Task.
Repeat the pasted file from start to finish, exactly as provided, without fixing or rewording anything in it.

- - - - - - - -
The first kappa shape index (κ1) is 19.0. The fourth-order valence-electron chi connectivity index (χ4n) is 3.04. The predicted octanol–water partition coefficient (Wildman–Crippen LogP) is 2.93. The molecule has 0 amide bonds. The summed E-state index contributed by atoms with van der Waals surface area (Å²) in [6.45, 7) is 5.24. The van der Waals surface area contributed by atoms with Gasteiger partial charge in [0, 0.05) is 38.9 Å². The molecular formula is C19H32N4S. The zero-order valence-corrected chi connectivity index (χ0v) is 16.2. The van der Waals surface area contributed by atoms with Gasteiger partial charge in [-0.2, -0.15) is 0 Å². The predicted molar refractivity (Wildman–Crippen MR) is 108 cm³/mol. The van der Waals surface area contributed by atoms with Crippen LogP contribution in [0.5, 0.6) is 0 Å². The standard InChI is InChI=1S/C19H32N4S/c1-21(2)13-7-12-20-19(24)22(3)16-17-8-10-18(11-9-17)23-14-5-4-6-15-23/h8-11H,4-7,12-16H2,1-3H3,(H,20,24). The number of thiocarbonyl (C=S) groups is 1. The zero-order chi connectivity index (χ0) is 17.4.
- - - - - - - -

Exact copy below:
The first kappa shape index (κ1) is 19.0. The fourth-order valence-electron chi connectivity index (χ4n) is 3.04. The predicted octanol–water partition coefficient (Wildman–Crippen LogP) is 2.93. The molecule has 0 amide bonds. The summed E-state index contributed by atoms with van der Waals surface area (Å²) in [6.45, 7) is 5.24. The van der Waals surface area contributed by atoms with Gasteiger partial charge in [0, 0.05) is 38.9 Å². The molecular formula is C19H32N4S. The zero-order valence-corrected chi connectivity index (χ0v) is 16.2. The van der Waals surface area contributed by atoms with Gasteiger partial charge in [-0.2, -0.15) is 0 Å². The predicted molar refractivity (Wildman–Crippen MR) is 108 cm³/mol. The van der Waals surface area contributed by atoms with Crippen LogP contribution in [0.5, 0.6) is 0 Å². The standard InChI is InChI=1S/C19H32N4S/c1-21(2)13-7-12-20-19(24)22(3)16-17-8-10-18(11-9-17)23-14-5-4-6-15-23/h8-11H,4-7,12-16H2,1-3H3,(H,20,24). The number of thiocarbonyl (C=S) groups is 1. The zero-order chi connectivity index (χ0) is 17.4.